13:06 Next thing to consider is if you are thinking about having a VBAC. VBAC is vaginal birth after Cesarean and we actually say TOLAC... t o l a c, trial of labor after Cesarean, and then it's considered a VBAC once the TOLAC is successful. So if you're interested in a TOLAC, that is not supported at all hospitals, so if that is something you're considering, if you want to try for vaginal birth after having had a previous Cesarean, you want to ask about this early in your pregnancy so you can plan accordingly. And not only do you want to check with the hospital, you also want to check with your doctor because unfortunately some doctors don't do tolac or VBAC either. You may have to travel some distance to find a hospital that supports Tolac or you may have to move to another provider.
14:18 All right, next up is do you want to get your tubes tied? Do you want a sterilization procedure after your birth? You should know that most Catholic hospitals only permit sterilization in rare circumstances, so if you're planning on getting your tubes tied, be sure that you're going to a hospital where the procedure is done. Now, if your only option in your area is a Catholic hospital, you may be able to petition for an exemption. That's not very likely, but you can talk to your doctor and try and see if they will make an exemption for your unique circumstances. Now another thing to consider is does the hospital support rooming in, meaning keeping your baby in the room and also does the hospital have a nursery? As far as the issue of the hospital supporting your baby rooming in, your baby should be with you during your hospital stay. So by rooming in, I mean that your baby stays in your room with you.
15:28 The majority of all exams and procedures that your baby needs can be done right in your room, including any exams. By the pediatrician. With my first baby, she was a Nicu baby so we didn't have this issue, but with my second daughter, she was a full term baby. I was pretty insistent that she stay in the room with me all the time, so she was with me except for just a couple minutes for a short test that she had to do. Now on the flip side, you may want to know if the hospital has a nursery. Sometimes birth can be a tiring and long process and it's nice to have the option to send your baby to the nursery so you can get some rest. And many hospitals these days are actually closing newborn nurseries or they only have teeny tiny nurseries where two or three babies can stay.
16:27 Now, neither one of these is necessarily a deal breaker. If your hospital doesn't routinely do rooming in, then you just need to be prepared to advocate for that during your hospitalization that your baby will be staying in the room with you. And if there's no nursery option available at the hospital, then you may need to have family or friends lined up just in case to help watch your baby in the hospital, if you need some time to get some rest.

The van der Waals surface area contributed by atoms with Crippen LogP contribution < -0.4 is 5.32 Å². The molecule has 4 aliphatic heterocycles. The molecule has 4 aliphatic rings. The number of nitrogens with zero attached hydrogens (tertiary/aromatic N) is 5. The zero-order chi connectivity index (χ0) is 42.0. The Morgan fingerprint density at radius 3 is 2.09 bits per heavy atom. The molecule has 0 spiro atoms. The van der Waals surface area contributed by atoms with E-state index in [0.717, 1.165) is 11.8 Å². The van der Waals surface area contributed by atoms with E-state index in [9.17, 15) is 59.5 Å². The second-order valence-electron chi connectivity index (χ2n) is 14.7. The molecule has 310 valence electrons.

16:59 Now, the last thing I want to talk about is, is the hospital teaching hospital? Now, teaching hospital is one where there are medical students and resident physicians. Medical students are in school getting their medical degree, either an MD or a DO degree and resident physicians are doctors in training. They've graduated from medical school and now they're learning to be an Ob Gyn. Now I get it. It can be a little unsettling to have learners in your birth, but the truth is it can also be very rewarding. Medical students are often so enthusiastic about being part of a birth and it also may you feel good to know that you've played a part to help future doctors in training. Now, please understand that even if you're at a hospital with a medical students and resident physicians, there is always an attending physician, a supervising physician available who is licensed, who is certified to practice independently. That person has to be in the hospital 24/7. They are always there with medical students and residents. So rest assured that they're not just kind of practicing all willy nilly by themselves. Now, to help you understand how medical students and residents may be involved in your birth, I have created a free downloadable sheet of questions that you can ask your doctor so you have a clear understanding of what their role is in your birth. To grab that downloadable tip sheet, just go to www.ncrcoaching.com/med-students, that's www.ncrcoaching.com/med-students, and that link will be in the show notes.
19:00 Now, once you've done your homework and you've settled on a hospital, please, please, please take a tour of the facility. That way you will know what the facilities look like. You'll know exactly where to go when it's time, and you can ask any questions that you have lingering in person. The vast majority of hospitals, I dare to say all hospitals, offer free tours of labor and delivery as well as the postpartum area. That's where you go after you have your baby.
19:35 All right, so that's it for information to help you choose the hospital where you give birth. I would love to hear what your experience has been with choosing a hospital to have your baby send me a DM on instagram. I'm on instagram at Dr. Nicole Rankins. Now be sure to subscribe to the podcast in Itunes or wherever you listen to podcasts, and if you feel so inclined, I would really appreciate you leaving an honest review on itunes. It helps other women find the show. And last but not least, don't forget about the giveaway. Enter to win a spot in The Birth Preparation Course. Go to www.ncrcoaching.com/giveaway. That link is in the show notes. Each spot in the course is an over $400 value. The last day to enter is Friday, January 25th, 2019. That is just a few days away from when this episode airs, so don't miss out on this opportunity.
20:42 Now, one of the things I want to do on this podcast is share women's birth stories. I believe that women learn from hearing the stories of other women. And next week I'm going to start off by sharing two very special birth stories, my own birth stories. Now, one of my birth stories is a little bit traumatic and there's also some regret in one of my birth stories, but it's important for me to be honest about who I am in my experiences with pregnancy and birth, so I will get into all of it next week. Until then, I wish you a healthy and happy pregnancy and birth.
21:39 Today's episode is brought to you by Women's Wellness Coaching by Dr. Nicole Calloway Rankins. Head to www.ncrcoaching.com to check out my free one hour mini course on how to make your birth plan as well as my comprehensive online childbirth education class, The Birth Preparation Course with over eight hours of content, and a private course community. The Birth Preparation Course will leave you knowledgeable, prepared, competent, and empowered going into your birth. Head to www.ncrcoaching.com to learn more.